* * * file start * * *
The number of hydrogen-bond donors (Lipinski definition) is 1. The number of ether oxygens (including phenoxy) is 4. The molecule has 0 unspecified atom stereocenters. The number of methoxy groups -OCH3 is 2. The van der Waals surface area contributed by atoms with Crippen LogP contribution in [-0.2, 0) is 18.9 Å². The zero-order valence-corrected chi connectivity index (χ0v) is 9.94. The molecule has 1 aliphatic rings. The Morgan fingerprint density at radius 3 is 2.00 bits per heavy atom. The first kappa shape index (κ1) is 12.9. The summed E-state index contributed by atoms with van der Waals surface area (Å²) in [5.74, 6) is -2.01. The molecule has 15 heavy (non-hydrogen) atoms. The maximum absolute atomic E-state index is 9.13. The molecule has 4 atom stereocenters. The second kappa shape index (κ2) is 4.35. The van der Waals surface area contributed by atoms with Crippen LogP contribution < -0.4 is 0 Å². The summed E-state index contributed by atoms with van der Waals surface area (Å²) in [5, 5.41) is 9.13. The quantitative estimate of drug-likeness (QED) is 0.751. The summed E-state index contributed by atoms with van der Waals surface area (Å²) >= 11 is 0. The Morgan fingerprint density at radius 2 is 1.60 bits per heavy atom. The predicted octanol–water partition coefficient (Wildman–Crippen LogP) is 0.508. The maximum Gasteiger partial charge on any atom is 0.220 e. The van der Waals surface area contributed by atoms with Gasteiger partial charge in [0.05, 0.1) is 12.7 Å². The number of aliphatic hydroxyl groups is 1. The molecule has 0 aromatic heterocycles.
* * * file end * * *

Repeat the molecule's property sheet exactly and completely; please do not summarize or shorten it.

The number of hydrogen-bond donors (Lipinski definition) is 1. The number of ether oxygens (including phenoxy) is 4. The molecule has 0 unspecified atom stereocenters. The number of methoxy groups -OCH3 is 2. The van der Waals surface area contributed by atoms with Crippen LogP contribution in [-0.2, 0) is 18.9 Å². The zero-order valence-corrected chi connectivity index (χ0v) is 9.94. The molecule has 1 aliphatic rings. The Morgan fingerprint density at radius 3 is 2.00 bits per heavy atom. The first kappa shape index (κ1) is 12.9. The summed E-state index contributed by atoms with van der Waals surface area (Å²) in [5.74, 6) is -2.01. The molecule has 15 heavy (non-hydrogen) atoms. The maximum absolute atomic E-state index is 9.13. The molecule has 4 atom stereocenters. The second kappa shape index (κ2) is 4.35. The van der Waals surface area contributed by atoms with Crippen LogP contribution < -0.4 is 0 Å². The summed E-state index contributed by atoms with van der Waals surface area (Å²) in [5, 5.41) is 9.13. The quantitative estimate of drug-likeness (QED) is 0.751. The summed E-state index contributed by atoms with van der Waals surface area (Å²) >= 11 is 0. The Morgan fingerprint density at radius 2 is 1.60 bits per heavy atom. The predicted octanol–water partition coefficient (Wildman–Crippen LogP) is 0.508. The maximum Gasteiger partial charge on any atom is 0.220 e. The van der Waals surface area contributed by atoms with Gasteiger partial charge in [0.05, 0.1) is 12.7 Å². The number of aliphatic hydroxyl groups is 1. The molecule has 0 aromatic heterocycles.